The mouth mask 22 is formed in common with the tubes 12 and 16, thus providing a sealed air-tight component. The common end 24 of the first 12 and second 16 tubes extends through and substantially beyond the mouth mask 22, in order to enter into the mouth of the patient when the mouth mask is in overlying engagement with the patient's mouth. The mouth mask 22 surrounds the inlet 12 and exhaust 16 tubes at a distance above the mouth insertion ends 24 and is made of a pliable clear plastic material which readily adapts to the shape of the victim's mouth, thereby providing an air tight seal.
The first 12 and second 16 tubes, as well as the mouth mask 22, are preferably formed from relatively soft elastomeric material, preferably polyvinylchloride, to facilitate manipulation of the device 10 by the attendant. The nose clip is preferably formed from a relatively hard elastomeric material, also polyvinylchloride, in order to perform its intended function. The flexible nature of the device 10 allows storage in a compact sealed container, which maintains hygienic conditions for the device prior to use.
The above described construction of the device 10 is susceptible of economical mass production, thus allowing the device 10 to be sufficiently inexpensive for facilitating its disposal after one time use to further assure hygienic conditions.
It is contemplated that the device 10 will be sold in complete kits packaged in zip-lock plastic bags including CPR instruction, a tongue depressor and latex examination gloves. As shown in FIGS. 7-9, the kit may be stored and transported for convenient availability in a pouch 30 having a closure flap 32 secured by a snap fastener 34. A pair of slots 36 and 38 are provided for securing the pouch on an individual's belt.
The method of utilizing the device of the present invention includes the steps of: opening the zip-lock bag; putting on the latex examination gloves; flattening the patient's tongue and clearing the patient's oral cavity utilizing the tongue depressor; inserting the first ends of the first and second tubes into the patient's mouth, with the mouth mask in air tight sealing engagement over the patient's mouth; placing the nose clip over the patient's nose; administering artificial respiration by blowing through the mouthpiece and check valve of the first tube; exhausting the patient's exhaled air remotely from the attendant through the exhaust conduit; regulating the patient's exhalation rate by pinching the flexible exhaust conduit; removing the device from the patient's mouth; depositing the device, the tongue depressor and the latex examination gloves back into the zip lock bag; and discarding the zip lock bag and contents.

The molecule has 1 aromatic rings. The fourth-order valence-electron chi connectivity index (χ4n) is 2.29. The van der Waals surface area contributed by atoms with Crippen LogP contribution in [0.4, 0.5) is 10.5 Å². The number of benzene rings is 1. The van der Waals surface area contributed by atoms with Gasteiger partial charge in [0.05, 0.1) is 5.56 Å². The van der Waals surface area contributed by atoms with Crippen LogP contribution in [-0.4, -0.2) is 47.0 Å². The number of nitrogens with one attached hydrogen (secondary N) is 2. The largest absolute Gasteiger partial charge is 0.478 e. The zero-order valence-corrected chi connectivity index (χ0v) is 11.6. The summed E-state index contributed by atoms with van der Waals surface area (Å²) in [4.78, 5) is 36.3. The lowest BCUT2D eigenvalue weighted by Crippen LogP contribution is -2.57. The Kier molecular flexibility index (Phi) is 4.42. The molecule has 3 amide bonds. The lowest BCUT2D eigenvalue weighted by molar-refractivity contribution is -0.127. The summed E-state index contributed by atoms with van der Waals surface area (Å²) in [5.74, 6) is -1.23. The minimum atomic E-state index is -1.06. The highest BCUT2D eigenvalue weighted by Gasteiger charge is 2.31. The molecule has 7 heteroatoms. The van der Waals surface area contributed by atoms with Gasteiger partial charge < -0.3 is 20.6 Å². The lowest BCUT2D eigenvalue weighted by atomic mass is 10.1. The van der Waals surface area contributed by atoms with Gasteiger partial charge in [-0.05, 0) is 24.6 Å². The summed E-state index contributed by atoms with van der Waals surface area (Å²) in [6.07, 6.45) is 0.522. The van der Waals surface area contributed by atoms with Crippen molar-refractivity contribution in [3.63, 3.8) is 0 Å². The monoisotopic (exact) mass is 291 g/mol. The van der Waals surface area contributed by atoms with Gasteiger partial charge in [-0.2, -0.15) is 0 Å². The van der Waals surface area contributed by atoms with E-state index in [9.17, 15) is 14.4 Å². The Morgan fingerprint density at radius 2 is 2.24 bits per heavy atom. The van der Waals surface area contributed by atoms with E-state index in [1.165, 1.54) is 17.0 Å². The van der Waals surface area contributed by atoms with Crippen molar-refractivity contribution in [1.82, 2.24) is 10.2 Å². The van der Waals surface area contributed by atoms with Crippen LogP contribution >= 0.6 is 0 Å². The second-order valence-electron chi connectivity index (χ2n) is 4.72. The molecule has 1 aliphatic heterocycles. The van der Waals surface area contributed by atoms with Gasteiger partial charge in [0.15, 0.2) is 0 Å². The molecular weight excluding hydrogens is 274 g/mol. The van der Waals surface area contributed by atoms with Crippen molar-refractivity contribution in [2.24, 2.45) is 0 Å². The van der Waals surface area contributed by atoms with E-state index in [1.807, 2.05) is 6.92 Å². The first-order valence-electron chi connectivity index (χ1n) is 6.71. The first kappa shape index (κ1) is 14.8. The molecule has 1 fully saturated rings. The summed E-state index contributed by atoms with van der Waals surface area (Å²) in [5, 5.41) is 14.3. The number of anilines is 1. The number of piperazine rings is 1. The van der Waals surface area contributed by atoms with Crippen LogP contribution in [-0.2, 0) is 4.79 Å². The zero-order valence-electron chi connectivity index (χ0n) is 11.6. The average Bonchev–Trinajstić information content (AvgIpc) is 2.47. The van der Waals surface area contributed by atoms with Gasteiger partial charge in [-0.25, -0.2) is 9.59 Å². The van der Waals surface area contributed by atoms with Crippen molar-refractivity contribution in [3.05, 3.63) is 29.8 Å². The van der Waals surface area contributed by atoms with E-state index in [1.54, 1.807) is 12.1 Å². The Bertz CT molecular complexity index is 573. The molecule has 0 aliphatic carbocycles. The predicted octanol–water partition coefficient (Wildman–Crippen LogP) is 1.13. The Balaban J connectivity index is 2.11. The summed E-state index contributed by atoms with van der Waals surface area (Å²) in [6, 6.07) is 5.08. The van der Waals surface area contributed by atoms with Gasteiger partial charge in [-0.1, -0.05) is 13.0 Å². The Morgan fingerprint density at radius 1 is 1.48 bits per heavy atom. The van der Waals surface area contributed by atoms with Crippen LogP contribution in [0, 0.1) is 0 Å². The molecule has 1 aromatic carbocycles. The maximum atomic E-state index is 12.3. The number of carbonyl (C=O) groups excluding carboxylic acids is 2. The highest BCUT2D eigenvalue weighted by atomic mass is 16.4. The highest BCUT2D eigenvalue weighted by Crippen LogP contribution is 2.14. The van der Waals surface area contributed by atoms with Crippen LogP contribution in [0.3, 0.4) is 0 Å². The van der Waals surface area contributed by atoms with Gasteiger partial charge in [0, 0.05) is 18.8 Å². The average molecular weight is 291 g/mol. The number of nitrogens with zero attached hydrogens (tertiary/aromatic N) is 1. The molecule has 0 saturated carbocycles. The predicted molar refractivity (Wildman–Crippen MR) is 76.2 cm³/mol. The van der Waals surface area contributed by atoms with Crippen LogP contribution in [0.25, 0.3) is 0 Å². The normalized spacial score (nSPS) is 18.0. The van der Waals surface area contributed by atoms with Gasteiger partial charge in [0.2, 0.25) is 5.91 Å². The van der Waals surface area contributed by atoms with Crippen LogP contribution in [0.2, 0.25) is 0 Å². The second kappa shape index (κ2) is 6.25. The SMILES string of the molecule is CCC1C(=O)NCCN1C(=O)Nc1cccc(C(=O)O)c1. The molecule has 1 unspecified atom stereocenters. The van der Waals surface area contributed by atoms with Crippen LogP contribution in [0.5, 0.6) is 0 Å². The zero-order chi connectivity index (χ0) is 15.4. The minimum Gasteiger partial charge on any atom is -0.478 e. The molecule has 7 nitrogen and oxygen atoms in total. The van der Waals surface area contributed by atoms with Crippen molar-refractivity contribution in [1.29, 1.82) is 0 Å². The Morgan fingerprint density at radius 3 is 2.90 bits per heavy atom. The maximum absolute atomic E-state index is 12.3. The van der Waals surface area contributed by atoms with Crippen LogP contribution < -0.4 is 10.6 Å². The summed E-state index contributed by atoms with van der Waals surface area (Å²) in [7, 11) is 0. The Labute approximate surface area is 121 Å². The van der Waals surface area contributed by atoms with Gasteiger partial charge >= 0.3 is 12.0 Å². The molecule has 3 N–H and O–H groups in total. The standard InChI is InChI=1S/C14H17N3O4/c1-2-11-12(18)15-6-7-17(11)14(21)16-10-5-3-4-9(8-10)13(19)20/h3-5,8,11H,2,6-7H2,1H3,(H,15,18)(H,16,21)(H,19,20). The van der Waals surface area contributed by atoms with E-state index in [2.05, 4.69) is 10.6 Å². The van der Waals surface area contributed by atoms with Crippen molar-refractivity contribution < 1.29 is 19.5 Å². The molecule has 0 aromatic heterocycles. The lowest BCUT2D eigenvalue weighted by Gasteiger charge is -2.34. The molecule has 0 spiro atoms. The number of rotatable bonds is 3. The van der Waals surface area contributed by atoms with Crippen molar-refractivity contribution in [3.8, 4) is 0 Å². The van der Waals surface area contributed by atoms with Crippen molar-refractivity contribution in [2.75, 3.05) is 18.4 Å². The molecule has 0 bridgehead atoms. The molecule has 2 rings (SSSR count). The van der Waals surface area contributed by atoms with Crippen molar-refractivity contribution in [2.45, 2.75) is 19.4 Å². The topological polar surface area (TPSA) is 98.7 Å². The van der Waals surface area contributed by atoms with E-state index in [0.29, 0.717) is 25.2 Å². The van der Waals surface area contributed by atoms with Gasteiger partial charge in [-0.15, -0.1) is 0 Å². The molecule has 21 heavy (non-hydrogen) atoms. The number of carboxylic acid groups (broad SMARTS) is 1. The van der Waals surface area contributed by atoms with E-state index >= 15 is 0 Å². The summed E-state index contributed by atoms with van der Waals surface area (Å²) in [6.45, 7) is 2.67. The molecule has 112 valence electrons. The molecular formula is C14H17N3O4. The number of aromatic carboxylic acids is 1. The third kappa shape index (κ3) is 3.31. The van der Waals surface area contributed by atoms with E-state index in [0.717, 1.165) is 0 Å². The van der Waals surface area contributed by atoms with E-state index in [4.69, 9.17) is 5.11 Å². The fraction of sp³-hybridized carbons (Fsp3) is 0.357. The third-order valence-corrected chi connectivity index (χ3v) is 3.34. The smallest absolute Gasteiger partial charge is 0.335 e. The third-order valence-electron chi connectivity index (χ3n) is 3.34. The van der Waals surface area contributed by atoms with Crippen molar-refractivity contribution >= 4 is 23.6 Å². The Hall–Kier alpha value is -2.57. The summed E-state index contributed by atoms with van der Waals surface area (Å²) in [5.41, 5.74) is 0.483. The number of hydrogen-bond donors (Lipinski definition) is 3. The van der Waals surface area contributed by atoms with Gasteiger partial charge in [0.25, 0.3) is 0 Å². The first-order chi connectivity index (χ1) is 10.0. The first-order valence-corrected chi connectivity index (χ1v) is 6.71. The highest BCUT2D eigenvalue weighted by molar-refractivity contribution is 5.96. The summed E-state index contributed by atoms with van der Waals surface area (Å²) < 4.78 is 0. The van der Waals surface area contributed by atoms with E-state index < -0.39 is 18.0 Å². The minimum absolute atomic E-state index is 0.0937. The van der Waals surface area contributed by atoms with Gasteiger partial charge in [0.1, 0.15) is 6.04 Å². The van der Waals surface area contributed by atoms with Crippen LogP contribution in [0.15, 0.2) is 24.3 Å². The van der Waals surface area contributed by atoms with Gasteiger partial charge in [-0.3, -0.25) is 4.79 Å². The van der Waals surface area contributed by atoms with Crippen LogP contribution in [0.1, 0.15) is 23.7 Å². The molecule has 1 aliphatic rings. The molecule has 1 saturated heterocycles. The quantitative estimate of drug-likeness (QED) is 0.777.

With respect to the above description then, it is to be realized that the optimum dimensional relationships for the parts of the invention, to include variations in size, materials, shape, form, function and manner of operation, assembly and use, are deemed readily apparent and obvious to one skilled in the art, and all equivalent relationships to those illustrated in the drawings and described in the specification are intended to be encompassed by the present invention.
Therefore, the foregoing is considered as illustrative only of the principles of the invention. Further, since numerous modifications and changes will readily occur to those skilled in the art, it is not desired to limit the invention to the exact construction and operation shown and described, and accordingly, all suitable modifications and equivalents may be resorted to, falling within the scope of the invention.
|Cited Patent||Filing date||Publication date||Applicant||Title|
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|Citing Patent||Filing date||Publication date||Applicant||Title|
|US5386822 *||Aug 29, 1991||Feb 7, 1995||Jones; Martin E.||Resuscitation apparatus|
|US5388570 *||Dec 3, 1993||Feb 14, 1995||Wassil; Joseph D.||Emergency CPR mask station|
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|US5465712 *||Jul 30, 1993||Nov 14, 1995||Valley Forge Scientific Corporation||Resuscitation mask having ribs in the air flow conduit and mask body|
|US6427685||Mar 27, 2000||Aug 6, 2002||Ray, Ii Philip W.||Device to facilitate the performance of cardiopulmonary resuscitation|
|US6858016||Jan 28, 2002||Feb 22, 2005||Medteq Holdings Pty Ltd||Device for monitoring cardiac compression, resuscitation mask and method of applying cardiac compression|
|WO2001008629A1 *||Jun 23, 2000||Feb 8, 2001||Medteq Holdings Pty Ltd||Device for monitoring cardiac compression, resuscitation mask and method of applying cardiac compression|
|U.S. Classification||128/203.11, 128/207.12|
|Mar 8, 1994||REMI||Maintenance fee reminder mailed|
|Jul 28, 1994||FPAY||Fee payment|
Year of fee payment: 4
|Jul 28, 1994||SULP||Surcharge for late payment|
|Feb 24, 1998||REMI||Maintenance fee reminder mailed|
|Aug 2, 1998||LAPS||Lapse for failure to pay maintenance fees|
|Oct 13, 1998||FP||Expired due to failure to pay maintenance fee|
Effective date: 19980731